To honor Raja when he died, he was stuffed and installed in his own museum. He stands behind glass, surrounded by old photographs – some show Raja beside prime ministers proudly holding on to his tusk; others show him resplendent in his gold coverings when out in the annual procession.
Raja died in 1988 at the grand old age (for an elephant) of 75. And apparently he’s the only known elephant who has been taxidermatized.
2) Bahiravokanda Vihara Buddha Statue
You can’t miss the giant Buddha statue towering above the city.
Built in 1992, it’s located on top of a hill beside a Buddhist monastery and is over 88 feet high.
Our tuk-tuk driver automatically put the big white Buddha on his day-tripping list for us of “things to do in Kandy.”
Climbing up the stairs behind the Buddha, we were treated to a glorious Kandy view point with panoramic views of the city.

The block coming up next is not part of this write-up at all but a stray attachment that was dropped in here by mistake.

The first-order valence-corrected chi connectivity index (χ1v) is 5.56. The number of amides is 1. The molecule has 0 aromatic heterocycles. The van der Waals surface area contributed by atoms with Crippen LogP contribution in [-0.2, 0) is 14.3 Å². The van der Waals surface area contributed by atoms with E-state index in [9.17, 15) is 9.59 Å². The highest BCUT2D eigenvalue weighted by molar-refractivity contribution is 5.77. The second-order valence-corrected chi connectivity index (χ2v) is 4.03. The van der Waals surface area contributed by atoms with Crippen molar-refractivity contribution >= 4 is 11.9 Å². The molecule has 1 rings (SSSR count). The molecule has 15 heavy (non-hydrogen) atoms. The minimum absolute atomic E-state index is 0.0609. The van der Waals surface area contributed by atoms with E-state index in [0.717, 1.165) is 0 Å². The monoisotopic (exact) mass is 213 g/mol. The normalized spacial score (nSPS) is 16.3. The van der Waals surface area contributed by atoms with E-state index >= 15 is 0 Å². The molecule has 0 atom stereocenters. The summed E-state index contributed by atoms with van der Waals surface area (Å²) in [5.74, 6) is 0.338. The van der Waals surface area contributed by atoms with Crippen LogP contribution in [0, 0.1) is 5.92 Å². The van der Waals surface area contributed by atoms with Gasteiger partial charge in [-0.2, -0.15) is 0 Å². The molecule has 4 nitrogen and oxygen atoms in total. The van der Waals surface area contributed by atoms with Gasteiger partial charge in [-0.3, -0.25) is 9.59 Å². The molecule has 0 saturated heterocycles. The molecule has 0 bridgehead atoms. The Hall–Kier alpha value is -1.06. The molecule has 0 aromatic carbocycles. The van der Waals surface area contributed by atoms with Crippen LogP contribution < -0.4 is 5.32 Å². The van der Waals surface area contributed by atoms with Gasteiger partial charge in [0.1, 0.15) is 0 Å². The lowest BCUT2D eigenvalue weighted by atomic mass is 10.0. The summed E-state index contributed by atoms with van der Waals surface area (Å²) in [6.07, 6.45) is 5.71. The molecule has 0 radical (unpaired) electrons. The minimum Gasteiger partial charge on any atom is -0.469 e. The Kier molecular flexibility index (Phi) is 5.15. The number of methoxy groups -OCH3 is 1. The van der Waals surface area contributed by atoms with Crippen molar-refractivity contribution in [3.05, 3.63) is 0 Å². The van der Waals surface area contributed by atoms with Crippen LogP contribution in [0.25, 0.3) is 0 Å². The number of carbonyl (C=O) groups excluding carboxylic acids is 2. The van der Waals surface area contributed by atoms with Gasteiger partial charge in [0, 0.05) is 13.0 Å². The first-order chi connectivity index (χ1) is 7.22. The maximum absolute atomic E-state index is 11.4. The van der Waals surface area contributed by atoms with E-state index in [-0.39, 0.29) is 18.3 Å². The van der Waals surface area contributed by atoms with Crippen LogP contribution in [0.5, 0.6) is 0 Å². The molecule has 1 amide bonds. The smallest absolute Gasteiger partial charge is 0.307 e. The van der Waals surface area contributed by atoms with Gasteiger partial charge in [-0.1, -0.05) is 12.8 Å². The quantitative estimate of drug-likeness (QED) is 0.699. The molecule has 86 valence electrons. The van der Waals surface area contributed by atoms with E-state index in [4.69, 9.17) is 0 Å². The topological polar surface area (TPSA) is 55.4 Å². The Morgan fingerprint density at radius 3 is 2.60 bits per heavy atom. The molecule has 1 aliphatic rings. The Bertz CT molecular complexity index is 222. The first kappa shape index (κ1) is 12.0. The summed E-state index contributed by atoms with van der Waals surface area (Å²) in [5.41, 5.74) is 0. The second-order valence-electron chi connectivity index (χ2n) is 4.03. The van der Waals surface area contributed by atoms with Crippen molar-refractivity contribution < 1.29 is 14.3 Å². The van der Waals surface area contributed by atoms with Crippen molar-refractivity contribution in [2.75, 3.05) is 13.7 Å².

Note: There’s a small fee to visit, and you need to remove your shoes as you approach the Buddha.
3) Peradeniya botanical garden
When you need an escape from the hustle and bustle, tell your tuk-tuk driver to head to the Kandy botanical gardens. They’re located in the town of Peradeniya which abuts Kandy, hence the name of Royal Botanic Gardens Peradeniya.
The gardens are so large (60 hectares) and beautiful, you should allocate a few hours to exploring them – ideally, go first thing in the morning when it’s still relatively cool. (We visited the gardens on our second sightseeing Kandy day; we were too pooped to include the gardens on our first day!)
Dating back centuries, the Peradeniya gardens at one time could only be visited by Kandyan royalty.
Later in the 1800s during colonial rule, the British imported plants from London’s famous Kew Garden and formally established the botanical gardens in 1843.
What to see? An extensive collection of orchids, a fabulous cannonball fruit tree, avenues framed by towering palms and so much more – the gardens are home to 4,000 different plant species and more than 10,000 trees.